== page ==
H.E.A.T – one of the very best bands in the world are back in action after a well deserved break. I knew this album was going to be a left turn, as just after the release of Tearing Down The Walls, Jona Tee commented to me that the band would ‘do something a little different’ next time.
Into The Great Unknown is that ‘next time’ and yes, it is different. But it’s also a bloody fantastic slice of modern melodic rock.
The band has delivered two amazing albums in one style, another two classics (if you ask me) with Erik Gronwall fronting the band and now it’s on to a new phase with guitarist Dave Dalone coming back to replace Eric Rivers.
Into The Great Unknown is different on a couple of fronts. It freely uses production effects and a modern production style, plus it also dares to innovate on the songwriting side.
There’s more keyboards on this album than any of the 4 previous, with Jona using a lot of different tricks throughout the album.
The album is also laid out in the sometimes confronting rocker/mellow/rocker/mellow sequence.
Some fans are going to over-react to the updated sound here. Sometimes I think reading many comments can inadvertently effect your own opinion. I’ve read many – some love this, some love parts of the album, others are ranking it the weakest of the band’s output thus far.
But realistically it is none of the above. Those type of comments have followed each of the band’s releases. Why? Because they are that good! They evoke passion among their fans that any band would envy and I don’t know many bands out there today that can boast 5 albums of the quality that H.E.A.T has delivered.
What Into The Great Unknown is for H.E.A.T is just another stunning slice of music that challenges the listener and breaks new commercial ground for a band that hasn’t stood still from Day 1.
If you want your favourites to continually repeat the formula, you know where you can find those types of artists.
Into The Great Unknown should be used as a benchmark in modern melodic rock production. And the songwriting is every bit as good to match. You may not pick these songs as favourites, but there’s no denying the quality. The album has been on high rotation with me for well over 2 months now. And personally speaking, it may not equal the playback longevity of Address The Nation and Tearing Down The Walls, but it isn’t far off and I’m not close to being tired of it yet.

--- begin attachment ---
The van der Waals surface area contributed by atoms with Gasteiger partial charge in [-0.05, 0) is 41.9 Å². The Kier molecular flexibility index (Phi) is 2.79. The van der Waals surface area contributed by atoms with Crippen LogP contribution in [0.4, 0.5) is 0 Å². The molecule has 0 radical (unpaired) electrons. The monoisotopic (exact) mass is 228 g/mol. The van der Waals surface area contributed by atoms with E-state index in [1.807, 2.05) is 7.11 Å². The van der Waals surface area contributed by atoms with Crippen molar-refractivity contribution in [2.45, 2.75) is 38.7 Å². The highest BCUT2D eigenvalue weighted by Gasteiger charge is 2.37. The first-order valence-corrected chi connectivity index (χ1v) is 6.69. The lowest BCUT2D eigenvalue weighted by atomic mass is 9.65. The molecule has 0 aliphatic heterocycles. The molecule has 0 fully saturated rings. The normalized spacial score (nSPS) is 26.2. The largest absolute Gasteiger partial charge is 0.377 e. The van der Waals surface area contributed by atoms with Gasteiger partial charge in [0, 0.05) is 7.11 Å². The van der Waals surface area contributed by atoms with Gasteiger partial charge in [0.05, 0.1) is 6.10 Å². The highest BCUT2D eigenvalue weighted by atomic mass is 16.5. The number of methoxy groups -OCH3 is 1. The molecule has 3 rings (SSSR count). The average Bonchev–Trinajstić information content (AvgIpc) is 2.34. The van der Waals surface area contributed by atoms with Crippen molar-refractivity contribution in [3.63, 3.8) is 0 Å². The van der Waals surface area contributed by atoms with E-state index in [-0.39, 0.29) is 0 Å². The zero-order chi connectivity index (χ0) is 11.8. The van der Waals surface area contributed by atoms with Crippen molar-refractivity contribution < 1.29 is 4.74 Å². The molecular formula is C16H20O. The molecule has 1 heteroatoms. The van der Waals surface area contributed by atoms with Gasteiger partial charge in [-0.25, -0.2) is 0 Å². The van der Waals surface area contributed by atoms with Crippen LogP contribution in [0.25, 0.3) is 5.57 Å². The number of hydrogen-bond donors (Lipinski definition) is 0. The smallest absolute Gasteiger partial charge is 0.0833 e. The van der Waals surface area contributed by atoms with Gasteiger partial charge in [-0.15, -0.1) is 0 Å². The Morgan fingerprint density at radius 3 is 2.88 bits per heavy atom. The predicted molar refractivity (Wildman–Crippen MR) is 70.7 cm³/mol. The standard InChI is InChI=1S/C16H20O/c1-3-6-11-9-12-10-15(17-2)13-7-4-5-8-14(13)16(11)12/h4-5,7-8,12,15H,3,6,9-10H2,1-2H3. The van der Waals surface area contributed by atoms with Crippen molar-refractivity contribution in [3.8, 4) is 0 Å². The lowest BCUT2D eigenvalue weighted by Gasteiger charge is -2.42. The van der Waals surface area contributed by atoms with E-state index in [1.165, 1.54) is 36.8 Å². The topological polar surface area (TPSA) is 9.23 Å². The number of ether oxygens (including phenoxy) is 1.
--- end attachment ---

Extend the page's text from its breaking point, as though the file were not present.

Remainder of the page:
So many layers of vocals, instrumentation and a lot of orchestration behind the main sounds.
The rockers – Bastard Of Society and Shit City are in your face, high octane, adrenaline filled stadium blasters, while Best of The Broken builds like a beast, breaking into a classic Heat chorus.
The keyboard infused Blind Leads The Blind has to be one of the band’s best flat out heavy rockers, while the album closes with the double dose of intelligent songwriting with Do You Want It, featuring some falsetto vocals that just sound so fitting, yet original and the epic 7 minute classic Heat rocker Into The Great Unknown. Fabulous harmonies and performances.
The mellow/melodic tracks – Redefined is magnificent. Think Mr. Big’s Take Cover – one of my favourite songs – this has the same quality and passion and the vocals are quite something.
Time On Our Side made waves for being the first single and possibly the most outside the box track on the album. I would not have released this as the album’s first marker. But it is stunning nevertheless. The chorus is monstrous and it’s so cool to hear a “ballad” rock along as the pace this does.
Eye Of The Storm is simply one of the best ballads I’ve heard in a decade. It’s just beyond huge. And the impassioned We Rule is the band’s ode to Queen’s Show Must Go On meets We Are The Champions – and its every bit as big. Erik Gronwall is the vocalist of the decade.
The Japanese bonus track Free Your Inner Miley is a balls to the wall old-school double time hard rocker with a huge groove and another memorable hook and harmony. Well worth tracking down. The band recorded 14 tracks for this album overall, so there’s 3 more to come at some point.
I wanted to keep this brief, but when an album this big and important comes along, it’s vital to capture all necessary thoughts. So in summary – freeking amazing production (and those streaming or MP3-ing are missing out BIG time). Musically it is bold, brave and takes necessary risks to broaden the fanbase and remain fresh. It’s simply another amazing piece of art that if released under a new band name would be hailed as the “next Heat”!
Very proud of the guys and everyone in the Heat camp. This is wonderful.
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